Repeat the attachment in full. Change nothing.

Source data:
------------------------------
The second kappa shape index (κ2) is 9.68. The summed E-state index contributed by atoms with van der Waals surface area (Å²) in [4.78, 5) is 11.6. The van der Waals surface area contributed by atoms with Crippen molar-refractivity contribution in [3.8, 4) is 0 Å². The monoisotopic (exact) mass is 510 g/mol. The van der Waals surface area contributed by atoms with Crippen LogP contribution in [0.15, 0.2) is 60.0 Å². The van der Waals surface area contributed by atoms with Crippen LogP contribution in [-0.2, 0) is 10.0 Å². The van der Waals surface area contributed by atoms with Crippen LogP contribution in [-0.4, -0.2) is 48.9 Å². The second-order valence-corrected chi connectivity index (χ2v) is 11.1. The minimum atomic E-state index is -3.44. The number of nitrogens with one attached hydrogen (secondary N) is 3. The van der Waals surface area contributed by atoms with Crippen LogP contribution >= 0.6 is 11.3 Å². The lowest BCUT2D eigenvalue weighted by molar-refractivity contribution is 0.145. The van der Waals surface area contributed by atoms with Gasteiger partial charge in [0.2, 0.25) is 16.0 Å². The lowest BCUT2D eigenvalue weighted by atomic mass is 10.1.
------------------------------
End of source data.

The second kappa shape index (κ2) is 9.68. The summed E-state index contributed by atoms with van der Waals surface area (Å²) in [4.78, 5) is 11.6. The van der Waals surface area contributed by atoms with Crippen molar-refractivity contribution in [3.8, 4) is 0 Å². The monoisotopic (exact) mass is 510 g/mol. The van der Waals surface area contributed by atoms with Crippen LogP contribution in [0.15, 0.2) is 60.0 Å². The van der Waals surface area contributed by atoms with Crippen LogP contribution in [-0.2, 0) is 10.0 Å². The van der Waals surface area contributed by atoms with Crippen LogP contribution in [-0.4, -0.2) is 48.9 Å². The second-order valence-corrected chi connectivity index (χ2v) is 11.1. The minimum atomic E-state index is -3.44. The number of nitrogens with one attached hydrogen (secondary N) is 3. The van der Waals surface area contributed by atoms with Crippen LogP contribution >= 0.6 is 11.3 Å². The lowest BCUT2D eigenvalue weighted by molar-refractivity contribution is 0.145. The van der Waals surface area contributed by atoms with Gasteiger partial charge in [0.2, 0.25) is 16.0 Å². The lowest BCUT2D eigenvalue weighted by atomic mass is 10.1.